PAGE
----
Over the past two years many investors in Vietnam property market have bought up swathes of land in HCMC, often at artificially inflated prices, in the hope that land ownership would be opened up to foreigners and that they could then sell on to non-nationals at huge profits.
However, while it is still possible that the law might be changed so that foreigners can own land on which to build houses at some time over the coming years, it seems somewhat unlikely to come about any time soon given the fact that the government has only just visited the issue of foreign ownership. It has stated that the law will indeed be relaxed, but that ownership will be limited to condominiums and only under certain conditions. It could still go either way but at present, there is no solid commitment to open up land or house ownership.
However, The momentum behind those convinced they will be able to buy and then sell expensive land and houses to foreigners has set off a rise in HCMC land plot prices, especially in key districts two, seven and Nha Be. In 2017, land plot prices surged up to VND1 million ($62.5) per sqm per day, according to Vietnamese newspaper Thanh Nien.The closest the government h as come to clarifying the situation was when deputy minister of construction said the drafted plan on selling houses to foreigners would be submitted by the Government to the National Assembly “in the coming time”. He pointed out however, that “houses such as villas shall not be sold to foreigners, due to issues relating to land ownership.”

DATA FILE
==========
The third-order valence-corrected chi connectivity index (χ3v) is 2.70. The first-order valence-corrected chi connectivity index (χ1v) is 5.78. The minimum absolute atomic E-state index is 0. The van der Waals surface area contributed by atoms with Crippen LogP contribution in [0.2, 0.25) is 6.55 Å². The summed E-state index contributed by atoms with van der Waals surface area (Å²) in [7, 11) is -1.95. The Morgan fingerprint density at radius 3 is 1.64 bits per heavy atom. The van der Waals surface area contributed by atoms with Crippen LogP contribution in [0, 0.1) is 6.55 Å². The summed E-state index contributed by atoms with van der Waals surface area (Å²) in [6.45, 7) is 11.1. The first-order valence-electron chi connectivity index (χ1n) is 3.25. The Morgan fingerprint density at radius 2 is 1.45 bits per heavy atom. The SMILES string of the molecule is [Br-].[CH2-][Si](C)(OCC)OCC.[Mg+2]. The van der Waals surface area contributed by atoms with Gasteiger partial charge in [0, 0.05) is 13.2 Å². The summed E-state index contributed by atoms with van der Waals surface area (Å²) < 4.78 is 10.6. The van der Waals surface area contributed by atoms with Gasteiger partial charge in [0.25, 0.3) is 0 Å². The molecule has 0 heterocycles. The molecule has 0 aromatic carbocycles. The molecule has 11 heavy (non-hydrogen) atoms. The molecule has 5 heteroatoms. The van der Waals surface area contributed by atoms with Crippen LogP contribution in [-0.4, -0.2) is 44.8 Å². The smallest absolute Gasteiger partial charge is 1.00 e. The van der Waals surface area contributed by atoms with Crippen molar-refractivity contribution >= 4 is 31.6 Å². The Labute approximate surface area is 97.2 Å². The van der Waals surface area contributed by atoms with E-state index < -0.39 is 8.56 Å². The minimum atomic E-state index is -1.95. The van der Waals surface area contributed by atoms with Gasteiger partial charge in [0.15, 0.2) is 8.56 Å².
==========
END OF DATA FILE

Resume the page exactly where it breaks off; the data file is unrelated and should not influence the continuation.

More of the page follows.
However, their chances of getting a return on their outlay was boosted by one piece of government legislation – namely the Residence Law and Land Law that eliminated obstacles for people from other provinces seeking to migrate to Ho Chi Minh City and buy property.
Although a foreigner cannot own land in Vietnam for private ownership they can effectively buy into it through funding a property development, as many overseas firms have done. Foreigners can have ‘virtual ownership’ of properties, in that contracts can include a clause which states that if a change in law comes about permitting foreign ownership of properties in the future, a ‘right to long-term lease’ contract could be converted to a ‘right of ownership’ contract.